Since our analyses pointed out differences in the composition of the gut microbiota between the H. pylori+ and the H. pylori- patients, our next aim was to find the distinctiveness in the gut microbiota of the H. pylori+ patients with severe gastric disorders. Therefore, we compared H. pylori+ patients with gastric cancer or gastric ulcer (CA/GU-Hp+) with patients having milder clinical outcomes like non-ulcer dyspepsia or gastritis with H. pylori infection (NUD/GAS-Hp+), non-ulcer dyspepsia, or gastritis without H. pylori infection (NUD/GAS-Hp−) and gastroesophageal reflux disease without H. pylori infection (GERD-Hp−). The metadata related to these four patient groups are given in Supplementary Table S10. It was noticed that the CA/GU-Hp+ group has remarkably low relative abundance of bacteria belonging to the phylum Actinobacteria (Figure 6A). Further analyses revealed that the most significant uniqueness of the CA/GU-Hp+ patients is the low relative abundance of the genus Bifidobacterium (under the phylum Actinobacteria) (Figure 6B). The abundance of Bifidobacterium in the CA/GU-Hp+ group was found to be significantly lower than the GERD-Hp− (p = 0.0181), NUD/GAS-Hp− (p = 0.0117), and NUD/GAS-Hp+ (p = 0.0229) groups (Figure 6C). This finding was further confirmed by heat map (Supplementary Figure S9). Further species level analysis revealed that several Bifidobacterium species like B. adolescentis (p = 0.005 with respect to NUD/GAS-Hp−; p = 0.003 with respect to NUD/GAS-Hp+; p = 0.009 with respect to GERD-Hp−), B. longum (p = 0.002 with respect to NUD/GAS-Hp−; p = 0.008 with respect to NUD/GAS-Hp+; p = 0.02 with respect to GERD-Hp−), and B. bifidum (p = 0.01 with respect to NUD/GAS-Hp−; p = 0.01 with respect to GERD-Hp−) were present at significantly lower relative abundance specifically for the CA/GU-Hp+ group compared with the other groups (Figure 6D). The CA/GU-Hp+ group also have high Oscillospira (p = 0.007 with respect to NUD/GAS-Hp−; p = 0.002 with respect to NUD/GAS-Hp+; p = 0.02 with respect to GERD-Hp−). However, we noticed that 16S rRNA gene analyses were not able to identify all Bifidobacterium species that are present at high abundance in the gut of NUD/GAS-Hp+, NUD/GAS- Hp−, and GERD-Hp− patients but were present at a significantly lower abundance in the gut of CA/GU-Hp+ patients (Figure 6D).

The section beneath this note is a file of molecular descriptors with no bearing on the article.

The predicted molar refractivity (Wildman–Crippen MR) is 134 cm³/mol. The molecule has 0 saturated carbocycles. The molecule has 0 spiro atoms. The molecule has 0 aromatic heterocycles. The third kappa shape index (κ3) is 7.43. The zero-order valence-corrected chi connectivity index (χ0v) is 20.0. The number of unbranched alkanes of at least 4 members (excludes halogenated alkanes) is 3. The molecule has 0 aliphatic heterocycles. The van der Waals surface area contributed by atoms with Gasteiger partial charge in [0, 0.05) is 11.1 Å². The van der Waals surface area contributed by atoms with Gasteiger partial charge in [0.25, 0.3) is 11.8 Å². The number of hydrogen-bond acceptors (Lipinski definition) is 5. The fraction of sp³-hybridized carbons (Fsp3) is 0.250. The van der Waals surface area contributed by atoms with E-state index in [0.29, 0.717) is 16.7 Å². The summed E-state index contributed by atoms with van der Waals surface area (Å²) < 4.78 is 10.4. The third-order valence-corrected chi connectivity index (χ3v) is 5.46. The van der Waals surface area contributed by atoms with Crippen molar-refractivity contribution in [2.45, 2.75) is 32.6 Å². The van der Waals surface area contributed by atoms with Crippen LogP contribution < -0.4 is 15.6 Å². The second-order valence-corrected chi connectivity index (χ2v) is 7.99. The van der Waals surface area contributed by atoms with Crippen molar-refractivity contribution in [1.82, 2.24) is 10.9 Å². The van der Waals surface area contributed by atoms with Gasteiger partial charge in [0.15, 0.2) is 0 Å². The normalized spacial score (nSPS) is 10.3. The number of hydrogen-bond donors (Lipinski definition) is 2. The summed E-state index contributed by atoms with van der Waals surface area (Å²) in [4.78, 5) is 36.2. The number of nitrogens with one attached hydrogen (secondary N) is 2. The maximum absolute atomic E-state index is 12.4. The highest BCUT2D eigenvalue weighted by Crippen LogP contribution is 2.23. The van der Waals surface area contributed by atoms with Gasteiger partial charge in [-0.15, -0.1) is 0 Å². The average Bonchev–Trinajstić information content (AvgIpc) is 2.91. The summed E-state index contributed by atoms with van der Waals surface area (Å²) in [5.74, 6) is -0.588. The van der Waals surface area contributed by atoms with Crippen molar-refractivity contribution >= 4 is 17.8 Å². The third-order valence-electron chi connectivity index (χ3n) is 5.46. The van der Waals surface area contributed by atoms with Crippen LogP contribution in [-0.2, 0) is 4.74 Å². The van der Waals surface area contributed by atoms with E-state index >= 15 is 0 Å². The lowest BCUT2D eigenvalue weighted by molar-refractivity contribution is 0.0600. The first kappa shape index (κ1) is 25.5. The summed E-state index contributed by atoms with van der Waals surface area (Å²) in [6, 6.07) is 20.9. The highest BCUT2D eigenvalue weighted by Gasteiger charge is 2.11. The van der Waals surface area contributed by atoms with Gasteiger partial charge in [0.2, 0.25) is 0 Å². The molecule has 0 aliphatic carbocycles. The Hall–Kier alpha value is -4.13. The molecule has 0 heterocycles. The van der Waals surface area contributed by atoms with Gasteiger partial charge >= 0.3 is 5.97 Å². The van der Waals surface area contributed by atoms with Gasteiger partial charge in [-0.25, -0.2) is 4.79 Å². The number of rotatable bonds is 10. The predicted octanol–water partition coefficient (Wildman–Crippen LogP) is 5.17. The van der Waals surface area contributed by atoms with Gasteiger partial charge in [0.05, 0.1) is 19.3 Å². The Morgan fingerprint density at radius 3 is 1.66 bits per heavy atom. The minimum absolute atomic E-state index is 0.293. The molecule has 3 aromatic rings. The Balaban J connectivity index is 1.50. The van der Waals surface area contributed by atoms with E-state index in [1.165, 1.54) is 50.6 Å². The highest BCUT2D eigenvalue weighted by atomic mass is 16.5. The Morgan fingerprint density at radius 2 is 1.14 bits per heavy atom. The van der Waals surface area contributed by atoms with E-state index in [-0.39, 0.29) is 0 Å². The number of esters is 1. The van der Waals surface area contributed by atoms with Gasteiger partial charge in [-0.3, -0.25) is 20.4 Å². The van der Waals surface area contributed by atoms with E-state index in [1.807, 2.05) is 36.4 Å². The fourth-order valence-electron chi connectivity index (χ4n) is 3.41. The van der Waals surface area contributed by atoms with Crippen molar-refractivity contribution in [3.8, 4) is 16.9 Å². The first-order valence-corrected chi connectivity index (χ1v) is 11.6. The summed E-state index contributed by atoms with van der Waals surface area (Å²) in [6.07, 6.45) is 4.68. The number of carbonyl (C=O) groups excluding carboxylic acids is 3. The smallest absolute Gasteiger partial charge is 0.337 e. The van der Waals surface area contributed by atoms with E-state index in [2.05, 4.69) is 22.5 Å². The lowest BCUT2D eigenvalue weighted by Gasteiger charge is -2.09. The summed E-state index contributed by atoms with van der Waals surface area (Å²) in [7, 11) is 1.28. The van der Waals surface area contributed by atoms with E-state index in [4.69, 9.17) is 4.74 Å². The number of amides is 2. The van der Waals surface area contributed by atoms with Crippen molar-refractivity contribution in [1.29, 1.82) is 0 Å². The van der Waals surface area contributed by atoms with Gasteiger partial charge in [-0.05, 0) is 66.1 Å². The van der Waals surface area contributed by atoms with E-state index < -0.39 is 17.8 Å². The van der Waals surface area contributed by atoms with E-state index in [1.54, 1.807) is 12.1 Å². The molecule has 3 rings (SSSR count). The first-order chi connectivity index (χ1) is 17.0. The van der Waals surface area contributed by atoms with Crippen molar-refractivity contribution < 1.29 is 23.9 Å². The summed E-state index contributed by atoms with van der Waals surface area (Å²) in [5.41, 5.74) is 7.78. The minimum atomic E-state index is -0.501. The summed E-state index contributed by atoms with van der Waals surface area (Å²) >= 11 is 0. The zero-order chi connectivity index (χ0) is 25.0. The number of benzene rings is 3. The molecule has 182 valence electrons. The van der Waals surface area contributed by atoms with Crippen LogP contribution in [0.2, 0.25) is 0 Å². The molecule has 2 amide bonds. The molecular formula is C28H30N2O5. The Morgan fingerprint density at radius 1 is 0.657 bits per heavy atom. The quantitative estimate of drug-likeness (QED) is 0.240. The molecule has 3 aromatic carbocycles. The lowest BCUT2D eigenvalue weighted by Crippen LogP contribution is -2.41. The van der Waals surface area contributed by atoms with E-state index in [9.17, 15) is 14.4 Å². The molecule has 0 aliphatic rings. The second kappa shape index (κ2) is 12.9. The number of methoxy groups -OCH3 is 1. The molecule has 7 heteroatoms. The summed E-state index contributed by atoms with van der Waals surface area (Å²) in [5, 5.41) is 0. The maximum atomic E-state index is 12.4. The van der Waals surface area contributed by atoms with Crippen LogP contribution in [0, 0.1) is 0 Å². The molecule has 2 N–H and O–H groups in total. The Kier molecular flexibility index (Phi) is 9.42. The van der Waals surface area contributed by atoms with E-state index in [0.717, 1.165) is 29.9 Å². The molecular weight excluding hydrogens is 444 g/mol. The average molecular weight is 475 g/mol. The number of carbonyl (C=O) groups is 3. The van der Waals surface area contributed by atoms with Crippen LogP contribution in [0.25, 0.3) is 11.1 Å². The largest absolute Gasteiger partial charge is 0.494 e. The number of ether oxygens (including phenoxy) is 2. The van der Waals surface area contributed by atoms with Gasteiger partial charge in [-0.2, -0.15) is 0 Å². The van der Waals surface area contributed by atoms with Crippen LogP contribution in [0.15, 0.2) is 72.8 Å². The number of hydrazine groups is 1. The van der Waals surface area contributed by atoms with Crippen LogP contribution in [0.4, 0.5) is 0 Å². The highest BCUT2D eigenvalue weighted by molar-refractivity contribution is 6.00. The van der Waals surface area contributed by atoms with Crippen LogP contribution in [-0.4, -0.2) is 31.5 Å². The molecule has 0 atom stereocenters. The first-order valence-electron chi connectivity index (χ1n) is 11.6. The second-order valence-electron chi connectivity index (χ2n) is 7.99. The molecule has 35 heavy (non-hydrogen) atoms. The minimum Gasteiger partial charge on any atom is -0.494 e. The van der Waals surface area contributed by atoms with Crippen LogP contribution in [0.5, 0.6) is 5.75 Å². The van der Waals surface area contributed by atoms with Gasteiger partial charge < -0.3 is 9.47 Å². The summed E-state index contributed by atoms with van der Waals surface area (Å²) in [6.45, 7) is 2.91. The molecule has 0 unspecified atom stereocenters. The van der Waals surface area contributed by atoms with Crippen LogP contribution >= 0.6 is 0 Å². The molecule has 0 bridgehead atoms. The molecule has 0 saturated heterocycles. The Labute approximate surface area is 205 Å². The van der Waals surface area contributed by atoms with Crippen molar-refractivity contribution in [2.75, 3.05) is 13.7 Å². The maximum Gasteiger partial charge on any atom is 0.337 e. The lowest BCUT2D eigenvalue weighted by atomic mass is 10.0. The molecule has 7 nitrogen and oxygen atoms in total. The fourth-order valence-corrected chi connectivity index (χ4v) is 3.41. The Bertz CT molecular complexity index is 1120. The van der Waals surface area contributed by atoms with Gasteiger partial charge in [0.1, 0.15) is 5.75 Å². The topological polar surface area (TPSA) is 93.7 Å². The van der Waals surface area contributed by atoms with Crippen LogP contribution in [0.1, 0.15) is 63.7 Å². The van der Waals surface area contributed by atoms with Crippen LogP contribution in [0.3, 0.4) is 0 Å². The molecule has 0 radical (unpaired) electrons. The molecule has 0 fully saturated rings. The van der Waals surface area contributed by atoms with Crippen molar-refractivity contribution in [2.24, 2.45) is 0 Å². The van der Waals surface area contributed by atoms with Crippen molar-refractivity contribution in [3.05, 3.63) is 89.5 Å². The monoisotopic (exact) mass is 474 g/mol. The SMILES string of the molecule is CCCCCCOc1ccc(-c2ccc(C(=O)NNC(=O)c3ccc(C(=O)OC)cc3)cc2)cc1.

Figure 6. (A) Relative abundances of different phyla in gut shown in stacked column for the CA/GU-Hp+, NUD/GAS-Hp+, NUD/GAS− Hp−, and GERD-Hp− groups. The CA/GU-Hp+ group have low relative abundance of Actinobacteria as compared to the other groups. (B) Relative abundances of different genera in gut shown in stacked column plot for the CA/GU-Hp+, NUD/GAS-Hp+, NUD/GAS- Hp−, and GERD-Hp− groups. Relative abundance of Bifidobacterium for the CA/GU-Hp+ group is significantly low. (C) Box plot analysis showing that the abundance of Bifidobacterium is significantly lower in the CA/GU-Hp+ group than the NUD/GAS-Hp+, NUD/GAS- Hp−, and GERD-Hp− groups. (D) Relative abundances of different bacterial species in gut shown in stacked column for the CA/GU-Hp+, NUD/GAS-Hp+, NUD/GAS- Hp−, and GERD-Hp− groups. Significantly low relative abundances of Bifidobacterium bifidum, Bifidobacterium adolescentis, and Bifidobacterium longum are identified for the CA/GU-Hp+ group.